McLaren has rolled out the first of its exclusive Sabre supercars. Only available in the USA, the Sabre pushes McLaren’s twin-turbo V8 engine harder than ever before, and dips its toe into an exuberant and flamboyant new design direction.
You won’t find the Sabre in any catalog; it’s a McLaren Special Operations “bespoke commission hypercar,” being tailored to just 15 customers. Why only in America? Essentially, it seems, to take advantage of relatively lax US vehicle codes that give manufacturers considerably more leeway than the Euro standards. The company is being a little coy about specifics, stating merely that it’s “homologated solely to US federal standards – featuring ideas and innovations that global homologation would not permit.”
It runs a twin-turbo V8, most likely the 4-liter unit common to the roofless Elva, the Senna and possibly the Speedtail. In Sabre trim, it’s good for 824 horsepower and 800 Nm (590 lb-ft) of torque, pipping the first two to become the most powerful non-hybrid car the company has ever built. It’s also the fastest-ever McLaren two-seater, capable of 218 mph (350 km/h). The famous F1 managed 240 mph (386 km/h), and the Speedtail is targeted at 250 mph (402 km/h), but these both use a wacky three-seat layout with the driver front and center and two passengers behind and to the sides.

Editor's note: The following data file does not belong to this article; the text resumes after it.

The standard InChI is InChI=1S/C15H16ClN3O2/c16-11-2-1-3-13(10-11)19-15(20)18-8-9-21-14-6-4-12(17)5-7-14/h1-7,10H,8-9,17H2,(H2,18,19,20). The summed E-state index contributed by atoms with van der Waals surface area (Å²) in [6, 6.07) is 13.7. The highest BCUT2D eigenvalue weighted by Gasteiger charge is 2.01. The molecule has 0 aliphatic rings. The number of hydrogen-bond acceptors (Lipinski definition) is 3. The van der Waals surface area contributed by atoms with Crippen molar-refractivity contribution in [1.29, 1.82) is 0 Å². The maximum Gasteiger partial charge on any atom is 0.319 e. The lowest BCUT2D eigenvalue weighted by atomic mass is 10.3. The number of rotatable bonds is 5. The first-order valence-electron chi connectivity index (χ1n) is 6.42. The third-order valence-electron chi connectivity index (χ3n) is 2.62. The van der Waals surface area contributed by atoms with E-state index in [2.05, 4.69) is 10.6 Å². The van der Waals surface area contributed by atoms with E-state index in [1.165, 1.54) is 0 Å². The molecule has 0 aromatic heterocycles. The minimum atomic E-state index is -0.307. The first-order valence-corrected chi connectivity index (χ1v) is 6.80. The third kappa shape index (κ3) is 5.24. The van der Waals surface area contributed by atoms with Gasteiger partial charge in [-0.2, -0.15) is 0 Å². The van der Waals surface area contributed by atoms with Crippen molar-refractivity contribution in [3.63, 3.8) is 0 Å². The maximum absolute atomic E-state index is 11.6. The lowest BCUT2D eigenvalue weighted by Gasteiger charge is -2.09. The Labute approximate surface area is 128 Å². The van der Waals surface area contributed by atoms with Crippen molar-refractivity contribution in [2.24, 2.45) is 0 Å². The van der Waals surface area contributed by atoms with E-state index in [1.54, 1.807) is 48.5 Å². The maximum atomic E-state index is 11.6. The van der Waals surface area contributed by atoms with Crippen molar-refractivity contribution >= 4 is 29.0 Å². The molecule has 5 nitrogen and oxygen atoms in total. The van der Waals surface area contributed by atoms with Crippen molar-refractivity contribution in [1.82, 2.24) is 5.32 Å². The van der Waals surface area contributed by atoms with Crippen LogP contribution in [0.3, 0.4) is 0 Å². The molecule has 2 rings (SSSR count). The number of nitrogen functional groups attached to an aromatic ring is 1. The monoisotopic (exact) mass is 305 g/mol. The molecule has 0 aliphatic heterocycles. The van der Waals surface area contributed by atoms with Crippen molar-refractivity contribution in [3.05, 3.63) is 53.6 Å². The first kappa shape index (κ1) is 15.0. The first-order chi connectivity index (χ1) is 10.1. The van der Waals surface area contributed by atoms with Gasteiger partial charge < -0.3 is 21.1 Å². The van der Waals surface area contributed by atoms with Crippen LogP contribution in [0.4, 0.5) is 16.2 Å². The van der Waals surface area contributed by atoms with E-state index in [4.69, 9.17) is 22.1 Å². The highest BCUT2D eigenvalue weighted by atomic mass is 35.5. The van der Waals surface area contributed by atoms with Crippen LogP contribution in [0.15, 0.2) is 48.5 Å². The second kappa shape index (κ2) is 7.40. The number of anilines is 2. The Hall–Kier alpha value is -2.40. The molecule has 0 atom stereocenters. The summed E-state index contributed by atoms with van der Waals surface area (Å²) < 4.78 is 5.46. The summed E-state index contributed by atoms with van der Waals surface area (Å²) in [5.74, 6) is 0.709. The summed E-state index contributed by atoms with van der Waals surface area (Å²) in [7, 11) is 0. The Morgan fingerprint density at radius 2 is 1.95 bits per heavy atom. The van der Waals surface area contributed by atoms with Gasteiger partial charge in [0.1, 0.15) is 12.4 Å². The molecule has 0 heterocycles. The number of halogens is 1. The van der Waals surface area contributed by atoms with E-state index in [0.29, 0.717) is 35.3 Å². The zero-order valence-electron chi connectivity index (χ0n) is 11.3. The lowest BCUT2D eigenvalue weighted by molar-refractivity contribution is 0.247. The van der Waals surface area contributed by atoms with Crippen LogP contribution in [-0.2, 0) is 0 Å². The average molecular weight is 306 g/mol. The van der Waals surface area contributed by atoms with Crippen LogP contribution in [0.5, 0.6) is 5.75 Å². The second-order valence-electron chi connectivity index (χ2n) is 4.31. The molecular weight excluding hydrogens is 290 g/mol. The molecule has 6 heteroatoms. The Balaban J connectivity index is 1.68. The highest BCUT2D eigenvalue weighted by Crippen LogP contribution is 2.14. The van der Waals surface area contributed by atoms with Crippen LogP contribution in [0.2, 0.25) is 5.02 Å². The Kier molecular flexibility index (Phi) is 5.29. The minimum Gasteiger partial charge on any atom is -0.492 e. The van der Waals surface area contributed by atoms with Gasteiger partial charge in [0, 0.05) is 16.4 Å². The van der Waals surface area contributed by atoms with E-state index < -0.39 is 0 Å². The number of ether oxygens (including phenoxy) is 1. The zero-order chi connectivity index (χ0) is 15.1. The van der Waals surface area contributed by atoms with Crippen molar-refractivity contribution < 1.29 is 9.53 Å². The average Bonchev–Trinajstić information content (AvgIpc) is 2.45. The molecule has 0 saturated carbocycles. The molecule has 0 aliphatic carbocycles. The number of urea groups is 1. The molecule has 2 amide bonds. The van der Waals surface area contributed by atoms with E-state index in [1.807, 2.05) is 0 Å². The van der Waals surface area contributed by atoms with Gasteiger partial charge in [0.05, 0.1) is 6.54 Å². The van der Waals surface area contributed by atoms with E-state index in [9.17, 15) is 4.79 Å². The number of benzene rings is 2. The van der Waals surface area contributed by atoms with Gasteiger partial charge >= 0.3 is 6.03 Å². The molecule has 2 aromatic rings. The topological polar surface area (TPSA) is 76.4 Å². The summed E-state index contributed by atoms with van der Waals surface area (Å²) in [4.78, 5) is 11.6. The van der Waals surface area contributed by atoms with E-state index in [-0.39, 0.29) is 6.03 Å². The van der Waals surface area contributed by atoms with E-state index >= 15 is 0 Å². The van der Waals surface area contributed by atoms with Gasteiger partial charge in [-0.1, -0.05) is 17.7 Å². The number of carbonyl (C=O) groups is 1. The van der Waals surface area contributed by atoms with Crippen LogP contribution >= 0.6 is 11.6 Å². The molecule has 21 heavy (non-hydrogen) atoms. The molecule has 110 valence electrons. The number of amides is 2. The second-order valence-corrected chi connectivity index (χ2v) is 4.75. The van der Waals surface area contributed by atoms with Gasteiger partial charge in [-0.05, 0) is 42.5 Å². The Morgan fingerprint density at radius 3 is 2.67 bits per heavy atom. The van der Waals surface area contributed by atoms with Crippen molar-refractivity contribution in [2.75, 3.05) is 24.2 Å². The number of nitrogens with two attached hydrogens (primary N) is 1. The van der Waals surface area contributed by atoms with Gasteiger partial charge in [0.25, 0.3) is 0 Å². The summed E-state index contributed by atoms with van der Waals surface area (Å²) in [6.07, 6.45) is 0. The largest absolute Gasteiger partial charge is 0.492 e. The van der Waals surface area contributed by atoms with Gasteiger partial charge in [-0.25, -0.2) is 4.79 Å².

The Sabre’s seating layout might be conventional, but the styling gets pretty out there, with wildly exaggerated wheel arches rising up from the floor line and curling over the car’s hips and shoulders, connected at the rear with a broad and technical-looking rear wing.
The gentle downward slope of the back of the car seems caged in, almost disconnected from the sides and the wing. It almost looks like somebody drove a regular supercar into a racy body kit. I can’t remember ever seeing a set of rear diffusers sticking out so far from the back of a car, it’s a lurid and provocative undercarriage beneath the tapered tail of the bodywork.
That bodywork, combined with the wide dihedral doors and this outrageously flashy orange, white and carbon color scheme, makes for one of the most ostentatious and showy designs we’ve seen from McLaren, a company that typically leans towards a curvaceous but classy look. The rear engine cover is reminiscent of the crazier excesses of Lamborghini, for Pete’s sake; we wouldn’t have seen that coming from Woking.
But this is just car #1 of 15, and the rest will look very different as they roll out over the coming months. Each has been tarted up to the specific demands of its buyer, who has already been treated to a visit to McLaren’s “skunkworks-style” design studio in the UK and a few track sessions in the test mule prototype around a private track. A nice day out if you can afford it.
Source: McLaren Beverley Hills